Astute readers may have noticed Hearing Economics’ attempts to slip in Economics education on the sly. Today’s post fits right into the Economics 202 series, initiating a discussion of how interest rates affect the economy (a macro concept) and our very own practices (a micro concept). Craig Castelli (bio below) describes the situation for practice sellers and buyers in times of so-called “easy money.”
But first, a short foray into Econ 202. We’re in a time of easy money due to the US Government’s expansionary monetary policy aimed at increasing the money supply to bring down interest rates to encourage businesses to invest and expand, thereby boosting consumption (GDP). The good news about easy money is that practice buyers can borrow at low rates, will do so, and will buy practices for higher prices than in times of monetary contraction. That’s good news for those wanting to sell and looks to be the scenario for at least the rest of this year, based on the Fed’s recent decision to keep interest rates low.
The bad news about easy money is that even though sellers are likely to be able to sell, and sell for more money, the money they receive has less value: there’s not much point in saving it because interest rates are so low and it’s likely that the present money will be worth more in the future as GDP rises, monetary policy tightens, and interest rates rise. It’s literally a time of easy come and easy go. It’s also a time of potential “asset bubbles” where practice prices could suddenly plummet in the same way we saw housing prices drop in 2008.
Understanding the relationship between interest rates and present value of money is important for those considering selling or buying practices.
Read on for Castelli’s take on what’s happening now and what to expect in the future.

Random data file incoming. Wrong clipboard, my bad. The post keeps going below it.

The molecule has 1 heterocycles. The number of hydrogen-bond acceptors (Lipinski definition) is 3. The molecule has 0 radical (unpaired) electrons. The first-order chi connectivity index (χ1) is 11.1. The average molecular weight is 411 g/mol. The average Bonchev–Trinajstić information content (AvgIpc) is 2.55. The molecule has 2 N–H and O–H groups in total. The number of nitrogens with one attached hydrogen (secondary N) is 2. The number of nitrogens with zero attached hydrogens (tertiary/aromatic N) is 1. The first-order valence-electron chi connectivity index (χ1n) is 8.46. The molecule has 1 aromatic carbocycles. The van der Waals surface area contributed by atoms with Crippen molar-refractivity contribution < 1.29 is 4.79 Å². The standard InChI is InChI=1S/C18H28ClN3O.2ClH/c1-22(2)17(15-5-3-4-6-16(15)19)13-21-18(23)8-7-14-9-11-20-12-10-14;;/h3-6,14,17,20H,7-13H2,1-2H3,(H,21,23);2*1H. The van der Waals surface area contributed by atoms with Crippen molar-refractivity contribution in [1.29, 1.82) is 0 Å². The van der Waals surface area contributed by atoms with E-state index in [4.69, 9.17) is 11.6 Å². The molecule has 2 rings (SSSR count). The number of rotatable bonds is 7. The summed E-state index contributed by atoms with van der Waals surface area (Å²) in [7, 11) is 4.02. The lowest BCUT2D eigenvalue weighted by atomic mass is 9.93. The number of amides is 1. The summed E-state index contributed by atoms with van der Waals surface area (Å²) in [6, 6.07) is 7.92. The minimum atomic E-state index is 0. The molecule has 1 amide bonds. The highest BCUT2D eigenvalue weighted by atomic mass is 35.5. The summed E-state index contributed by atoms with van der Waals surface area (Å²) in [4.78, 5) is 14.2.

Last summer we discussed the role of interest rates in mergers and acquisitions (M&A) primarily from the standpoint of acquisition activity. We think now is a good time to reprise the subject, only this time we’ll focus on their relationship with practice values.
Interest rates and valuations have an inverse relationship; the lower the interest rate, the higher the value. We’ve witnessed record highs for practice valuations the past few years, and there is no doubt they’ve been aided by the low interest rate environment in which we’ve lived since the recession.
While mortgage rates and 30-year treasury rates have risen, both the Prime Rate and the Federal Funds Rate have remained unchanged since 2008 (Figure 1). Many large corporations can borrow at rates slightly above the Federal Funds Rate, effectively making capital available to them for free.
In analyzing practice values, those at the high end of the range are influenced by hearing aid manufacturers that either purchased the practice directly or funded a third-party acquirer. While it’s commonly believed that manufacturers are paying cash for practices – and they do make hefty cash payments at closing – in reality they utilize leverage (e.g., debt) to fuel their transactions.
As borrowing becomes more expensive, valuations begin to feel pressure as buyers can no longer afford to pay as much. Simply put, the more they have to spend on interest, the less they have left over for principal payments. Think of the last time you bought (or re-financed) a house. An interest rate change of only 1%-2% can result in a swing of several hundred dollars a month in your mortgage payments – and that’s on a 30-year mortgage. Imagine the impact on a 5-, 7-, or 10-year note.
Everyone wonders how long acquisition activity and valuations will remain at their current levels. While there are several contributing factors, interest rates play a critical role in the overall M&A landscape. Interest rates are certain to rise; the only question is when. Last week, the Federal Reserve suggested that rates would remain near zero for the foreseeable future, meaning that no change is likely before the end of this year.
When rates begin to rise, they are likely to do so gradually, but steadily. The impact may be felt as early as 2015 or as late as 2017. Regardless, as it happens, buyers will no longer be able to afford the multiples they are paying today.
Bottom line: If you’re contemplating a transaction as either a buyer or a seller, the longer you wait the tougher the environment will become.
Craig Castelli is the Founder and CEO of Caber Hill Advisors, a leading business brokerage firm that helps current and future business owners buy, sell, and grow companies. Mr. Castelli has over a decade of experience in the hearing healthcare industry and has advised hundreds of private practice owners during his career.
images courtesy of business2community